4.4.4. Cron and crontab
The cron system is managed by the cron
daemon. It gets information about which programs and when they
should run from the system's and users' crontab entries. Only the
root user has access to the system crontabs, while each user should
only have access to his own crontabs. On some systems (some) users
may not have access to the cron facility.
At system startup the cron daemon searches /var/spool/cron/ for crontab entries which are
named after accounts in /etc/passwd, it
searches /etc/cron.d/ and it searches
/etc/crontab, then uses this information
every minute to check if there is something to be done. It executes
commands as the user who owns the crontab file and mails any output
of commands to the owner.
On systems using Vixie cron,
jobs that occur hourly, daily, weekly and monthly are kept in
separate directories in /etc to keep an
overview, as opposed to the standard UNIX cron function, where all
tasks are entered into one big file.
Example of a Vixie crontab
[[email protected] /etc]# more crontab
# commands to execute every hour
01 * * * * root run-parts /etc/cron.hourly
# commands to execute every day
02 4 * * * root run-parts /etc/cron.daily
# commands to execute every week
22 4 * * 0 root run-parts /etc/cron.weekly
commands to execute every month
42 4 1 * * root run-parts /etc/cron.monthly
You could also use the crontab -l command to display crontabs.
Some variables are set, and after that there's the actual
scheduling, one line per job, starting with 5 time and date fields.
The first field contains the minutes (from 0 to 59), the second
defines the hour of execution (0-23), the third is day of the month
(1-31), then the number of the month (1-12), the last is day of the
week (0-7, both 0 and 7 are Sunday). An asterisk in these fields
represents the total acceptable range for the field. Lists are
allowed; to execute a job from Monday to Friday enter 1-5 in the
last field, to execute a job on Monday, Wednesday and Friday enter
Then comes the user who should run the processes which are
listed in the last column. The example above is from a Vixie cron
configuration where root runs the program run-parts on regular intervals, with the appropriate
directories as options. In these directories, the actual jobs to be
executed at the scheduled time are stored as shell scripts, like
this little script that is run daily to update the database used by
the locate command:
[email protected] cron.daily]$ cat slocate.cron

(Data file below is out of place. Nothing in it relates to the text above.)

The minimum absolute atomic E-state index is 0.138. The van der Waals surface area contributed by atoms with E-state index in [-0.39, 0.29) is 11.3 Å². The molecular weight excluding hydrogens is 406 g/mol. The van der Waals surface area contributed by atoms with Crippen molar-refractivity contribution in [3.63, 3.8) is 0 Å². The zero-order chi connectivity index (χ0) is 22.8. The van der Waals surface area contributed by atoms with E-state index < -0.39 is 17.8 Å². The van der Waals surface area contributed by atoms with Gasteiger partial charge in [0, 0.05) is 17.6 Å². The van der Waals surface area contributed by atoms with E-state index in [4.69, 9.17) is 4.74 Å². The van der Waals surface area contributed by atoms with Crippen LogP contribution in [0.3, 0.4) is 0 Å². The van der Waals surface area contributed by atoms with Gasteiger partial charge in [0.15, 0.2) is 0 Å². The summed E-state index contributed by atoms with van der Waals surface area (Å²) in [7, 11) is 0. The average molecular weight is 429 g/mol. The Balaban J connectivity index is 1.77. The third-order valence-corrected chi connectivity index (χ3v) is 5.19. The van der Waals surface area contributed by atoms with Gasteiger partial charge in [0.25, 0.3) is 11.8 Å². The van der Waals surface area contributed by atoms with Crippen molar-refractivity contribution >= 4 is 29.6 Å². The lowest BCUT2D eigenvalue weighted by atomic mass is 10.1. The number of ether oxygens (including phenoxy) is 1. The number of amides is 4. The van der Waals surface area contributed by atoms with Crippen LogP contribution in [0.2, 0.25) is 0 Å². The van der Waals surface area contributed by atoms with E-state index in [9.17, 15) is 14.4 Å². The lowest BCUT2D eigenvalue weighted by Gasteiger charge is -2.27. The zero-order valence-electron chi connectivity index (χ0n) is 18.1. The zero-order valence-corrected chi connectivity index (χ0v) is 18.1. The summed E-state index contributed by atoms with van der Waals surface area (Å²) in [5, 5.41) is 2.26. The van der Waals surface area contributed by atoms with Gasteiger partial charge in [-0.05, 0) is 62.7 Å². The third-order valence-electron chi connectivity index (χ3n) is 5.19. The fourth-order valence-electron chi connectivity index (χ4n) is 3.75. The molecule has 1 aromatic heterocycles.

renice +19 -p $$ >/dev/null 2>&1
/usr/bin/updatedb -f "nfs,smbfs,ncpfs,proc,devpts" -e \
Users are supposed to edit their crontabs in a safe way using
the crontab -e
command. This will prevent a user from accidentally opening more
than one copy of his/her crontab file. The default editor is
Chapter 6, but you can use any text editor, such as gvim or gedit if you feel more
comfortable with a GUI editor.
When you quit, the system will tell you that a new crontab is
This crontab entry reminds billy to go to his sports
club every Thursday night:
billy:~> crontab -l
# DO NOT EDIT THIS FILE - edit the master and reinstall.
# (/tmp/crontab.20264 installed on Sun Jul 20 22:35:14 2003)
# (Cron version -- $Id: chap4.xml,v 1.27 2006/10/26 15:37:52 tille Exp $)
38 16 * * 3 mail -s "sports evening" billy
After adding a new scheduled task, the system will tell you that
a new crontab is installed. You do not need to restart the
cron daemon for the changes to take effect.
In the example, billy added a new line pointing to a
billy:~> crontab -e
45 15 * * 3 mail -s "sports evening" billy
4 4 * * 4,7 /home/billy/bin/backup.sh
<--write and quit-->
crontab: installing new crontab
The backup.sh script is executed every
Thursday and Sunday. See
Section 7.2.5 for an
introduction to shell scripting. Keep in mind that output of
commands, if any, is mailed to the owner of the crontab file. If no
mail service is configured, you might find the output of your
commands in your local mailbox, /var/spool/mail/<your_username>, a plain text
||Who runs my commands?
You don't have to specify the user who should run the commands.
They are executed with the user's own permissions by default.